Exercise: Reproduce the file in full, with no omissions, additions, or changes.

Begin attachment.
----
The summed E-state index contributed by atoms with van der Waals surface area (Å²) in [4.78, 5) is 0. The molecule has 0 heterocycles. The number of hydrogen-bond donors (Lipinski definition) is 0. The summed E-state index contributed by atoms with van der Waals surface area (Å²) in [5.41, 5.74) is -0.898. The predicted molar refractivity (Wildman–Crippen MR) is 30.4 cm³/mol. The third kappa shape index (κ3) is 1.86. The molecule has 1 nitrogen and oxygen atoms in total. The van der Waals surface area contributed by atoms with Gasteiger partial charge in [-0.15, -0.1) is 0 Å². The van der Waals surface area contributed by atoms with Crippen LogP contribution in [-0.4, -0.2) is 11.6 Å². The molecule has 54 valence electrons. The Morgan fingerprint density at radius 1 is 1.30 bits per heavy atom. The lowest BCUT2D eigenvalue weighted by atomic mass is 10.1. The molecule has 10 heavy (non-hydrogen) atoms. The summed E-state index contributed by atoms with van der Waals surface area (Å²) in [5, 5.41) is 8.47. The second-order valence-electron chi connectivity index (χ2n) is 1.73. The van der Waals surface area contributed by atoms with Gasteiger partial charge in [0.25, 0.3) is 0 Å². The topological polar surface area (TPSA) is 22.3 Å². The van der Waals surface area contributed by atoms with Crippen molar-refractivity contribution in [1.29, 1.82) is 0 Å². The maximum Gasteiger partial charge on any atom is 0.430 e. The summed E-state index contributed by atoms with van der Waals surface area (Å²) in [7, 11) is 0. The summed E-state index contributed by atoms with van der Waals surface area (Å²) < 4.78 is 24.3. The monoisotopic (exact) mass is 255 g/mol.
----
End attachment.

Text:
The summed E-state index contributed by atoms with van der Waals surface area (Å²) in [4.78, 5) is 0. The molecule has 0 heterocycles. The number of hydrogen-bond donors (Lipinski definition) is 0. The summed E-state index contributed by atoms with van der Waals surface area (Å²) in [5.41, 5.74) is -0.898. The predicted molar refractivity (Wildman–Crippen MR) is 30.4 cm³/mol. The third kappa shape index (κ3) is 1.86. The molecule has 1 nitrogen and oxygen atoms in total. The van der Waals surface area contributed by atoms with Gasteiger partial charge in [-0.15, -0.1) is 0 Å². The van der Waals surface area contributed by atoms with Crippen LogP contribution in [-0.4, -0.2) is 11.6 Å². The molecule has 54 valence electrons. The Morgan fingerprint density at radius 1 is 1.30 bits per heavy atom. The lowest BCUT2D eigenvalue weighted by atomic mass is 10.1. The molecule has 10 heavy (non-hydrogen) atoms. The summed E-state index contributed by atoms with van der Waals surface area (Å²) in [5, 5.41) is 8.47. The second-order valence-electron chi connectivity index (χ2n) is 1.73. The van der Waals surface area contributed by atoms with Gasteiger partial charge in [0.25, 0.3) is 0 Å². The topological polar surface area (TPSA) is 22.3 Å². The van der Waals surface area contributed by atoms with Crippen molar-refractivity contribution in [1.29, 1.82) is 0 Å². The maximum Gasteiger partial charge on any atom is 0.430 e. The summed E-state index contributed by atoms with van der Waals surface area (Å²) in [7, 11) is 0. The summed E-state index contributed by atoms with van der Waals surface area (Å²) < 4.78 is 24.3. The monoisotopic (exact) mass is 255 g/mol.